A source with knowledge of the dynamics believes the McCaffrey chatter is likely a smokescreen, one of the many that are wafting through the air like whatever Phil Simms pushed in the direction of Jim Nantz. Regardless of whether Carolina pulls the trigger, the expected range for McCaffrey currently is No. 5 through No. 15.
This means that if a team picking between No. 9 and No. 15 believes the Panthers chatter, that team could trade up to jump the Panthers.
If McCaffrey indeed goes in the top 15, the team that takes him needs to be ready to embrace him, fully and completely and not as a member of a three-man rotation. Picks that high should be reserved only to players who will be on the field all the time; if the team that takes him isn’t prepared to do that, the team shouldn’t take him.
McCaffrey’s ability to play tailback and slot receiver makes him conducive to a team that will use the no-huddle offense from time to time, allowing McCaffrey to be deployed in various ways in the hopes of creating mismatches. If McCaffrey plays at the next level like he played in college, he could instantly be a difference-maker. The current indications are that at least one team picking in the first half of round one will feel that way.
Earlier this offseason, Scot McCloughan was relieved of his duties as the General Manager of the Redskins in a move that came after the team had already started work on this year’s draft board.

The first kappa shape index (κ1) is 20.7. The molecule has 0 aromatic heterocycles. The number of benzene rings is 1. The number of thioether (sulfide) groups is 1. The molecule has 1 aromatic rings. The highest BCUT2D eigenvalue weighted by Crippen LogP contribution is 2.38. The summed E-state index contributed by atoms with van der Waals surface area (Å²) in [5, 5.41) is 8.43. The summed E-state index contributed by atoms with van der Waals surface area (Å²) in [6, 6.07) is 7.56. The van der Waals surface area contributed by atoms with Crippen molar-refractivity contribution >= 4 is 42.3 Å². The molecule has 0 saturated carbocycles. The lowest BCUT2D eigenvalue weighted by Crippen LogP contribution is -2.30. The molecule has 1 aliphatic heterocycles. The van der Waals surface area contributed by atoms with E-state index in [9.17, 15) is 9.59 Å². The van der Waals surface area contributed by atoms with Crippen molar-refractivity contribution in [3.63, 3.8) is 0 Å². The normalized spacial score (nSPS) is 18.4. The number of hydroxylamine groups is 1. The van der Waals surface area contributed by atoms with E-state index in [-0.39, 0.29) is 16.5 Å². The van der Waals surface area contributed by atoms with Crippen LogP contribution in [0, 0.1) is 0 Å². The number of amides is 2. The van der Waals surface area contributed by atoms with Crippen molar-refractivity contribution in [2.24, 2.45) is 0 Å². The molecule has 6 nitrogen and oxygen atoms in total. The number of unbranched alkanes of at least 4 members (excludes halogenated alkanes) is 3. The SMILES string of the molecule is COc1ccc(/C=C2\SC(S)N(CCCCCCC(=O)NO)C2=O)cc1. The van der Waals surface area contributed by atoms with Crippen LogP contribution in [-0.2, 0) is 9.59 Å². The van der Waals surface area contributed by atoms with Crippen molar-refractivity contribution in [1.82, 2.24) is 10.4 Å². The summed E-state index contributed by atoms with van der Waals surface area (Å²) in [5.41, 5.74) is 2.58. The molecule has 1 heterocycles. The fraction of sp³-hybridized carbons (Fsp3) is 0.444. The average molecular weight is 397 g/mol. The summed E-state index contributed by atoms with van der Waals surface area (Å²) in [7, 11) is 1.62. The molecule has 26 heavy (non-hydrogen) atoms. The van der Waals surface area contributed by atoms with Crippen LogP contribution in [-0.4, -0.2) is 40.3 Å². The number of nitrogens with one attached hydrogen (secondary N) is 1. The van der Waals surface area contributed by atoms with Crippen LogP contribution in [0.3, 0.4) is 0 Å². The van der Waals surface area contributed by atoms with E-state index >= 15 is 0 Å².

Director of college scouting Scott Campbell confirmed this week that McCloughan’s influence could be seen on that draft board although he added that there have been adjustments made to any work that McCloughan was familiar with before his departure. They might not be the only team to have McCloughan’s influence on their pre-draft work.
Mike Garafolo of NFL Media reports that McCloughan has returned to run the scouting service he operated between jobs with the 49ers and Redskins and has worked as an advisor with other teams on this year’s draft since being fired. Per Garafolo, McCloughan is “not giving up” Washington’s information although it seems likely that some of the thoughts he shared with other teams will be similar to what he did before being let go.
There’s no reason to think that his former team has stuck with what McCloughan gave them before he was ousted, but if they remain high on any players McCloughan was pushing they should likely be prepared for other teams to have strong recommendations about some of the same names.
Every year, it’s one of the biggest questions entering the first night of the draft. And every year we seem to be surprised in some way by the outcome.
This year, it’s still unclear how many quarterbacks will go in round one. Three is the safest guess. Four accounts for a team like the Chiefs or Steelers taking Davis Webb, or some other team trading back in to the first round to get him. Five is even possible, if someone decides to grab DeShone Kizer before teams at the top of round two get a crack at him.
And then there’s Nathan Peterman, who most likely won’t have a shot at going in round one, but who could end up being a second-day bargain — a guy who develops more quietly and without the expectations that come from being a first-round pick.
This year, I’ve interviewed each of the top six quarterbacks, some more than once: Mitchell Trubisky, Deshaun Watson, Patrick Mahomes, Webb, Kizer, and Peterman. They each came off as smart and engaging, as guys who could capably lead an NFL offense.
Trubisky has a demeanor that seems confident, humble, and even-keeled. Watson has a quiet fire that he seems to know how to harness — and how to unleash on the biggest stages. Mahomes exudes a more youthful vibe, and he seems to be unfazed by the prospect of taking his game to the next level.